Rethinking globalization and the transnational capitalist class: a corporate network approach toward the China-U.S. trade war and inter-imperialist rivalry

Date

2020-09-25

Authors

Chen, David

Journal Title

Journal ISSN

Volume Title

Publisher

Abstract

The arrest of Meng Wanzhou and the Huawei prosecution have revealed a mounting battle for high-tech supremacy between the United States and China. The ongoing technology war and the trade war are merely one dimension of a far-reaching and accelerating imperialist rivalry. The changing reality on the world stage has urged a reconsideration of the thesis of transnational capitalist class (TCC) and theory of globalization in general. By reviewing the historical debate between the globalist and critical realist schools, I argue that William Carroll’s theoretical frame of global capitalism grounded in corporate network research through emphasizing a dialectical process of the ‘making’ of the TCC is better equipped to explain the unfolding Sino-U.S. conflict. Following Carroll’s multilayered approach to corporate network research, I conduct a corporate network analysis to examine the directorate interlocks of 40 Chinese transnational corporations (TNCs) selected from the Fortune Global 500 list. My study has found that the transnational networks of Chinese TNCs have remained considerably sparse, contained within condensed national networks. The globalization of Chinese TNCs and Chinese corporate elite has been modest and has not undermined or replaced the national base. This is due to two crucial reasons: the statist character of Chinese capitalist class and the regionalized development of global capitalism and class formation. In concordance with Carroll’s network research of Western companies, my study of corporate China reaffirms the fragility of the TCC, its internal friction, and potential decomposition. It also provides a material ground for analyzing the Sino-U.S. inter-imperialist rivalry as a structural development out of global capitalism and its class relations. My thesis study, therefore, offers the first attempt to draw a direct linkage between corporate network formation and geopolitical conflict.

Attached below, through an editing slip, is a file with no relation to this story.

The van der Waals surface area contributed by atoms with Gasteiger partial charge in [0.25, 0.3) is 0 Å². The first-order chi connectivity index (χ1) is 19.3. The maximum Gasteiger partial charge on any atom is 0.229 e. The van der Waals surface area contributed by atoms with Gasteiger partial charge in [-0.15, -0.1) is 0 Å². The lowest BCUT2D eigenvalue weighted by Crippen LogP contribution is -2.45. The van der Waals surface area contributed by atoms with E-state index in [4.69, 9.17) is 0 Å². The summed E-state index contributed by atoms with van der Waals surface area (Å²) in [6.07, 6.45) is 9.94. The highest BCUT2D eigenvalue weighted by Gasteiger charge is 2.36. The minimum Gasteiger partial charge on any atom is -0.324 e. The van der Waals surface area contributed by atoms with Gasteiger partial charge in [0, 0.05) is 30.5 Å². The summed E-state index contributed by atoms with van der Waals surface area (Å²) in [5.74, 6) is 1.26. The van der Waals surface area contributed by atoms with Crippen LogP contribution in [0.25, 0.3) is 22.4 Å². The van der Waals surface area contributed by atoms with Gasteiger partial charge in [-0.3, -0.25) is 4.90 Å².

Description

Keywords

transnational capitalist class, corporate network research, globalization, capitalism, transnational corporations, trade war, Huawei, China, rising powers, geopolitics, international relations, twenty-first century imperialism, empire, peace and war, postmodernism, dependency theory, world-system theory

Citation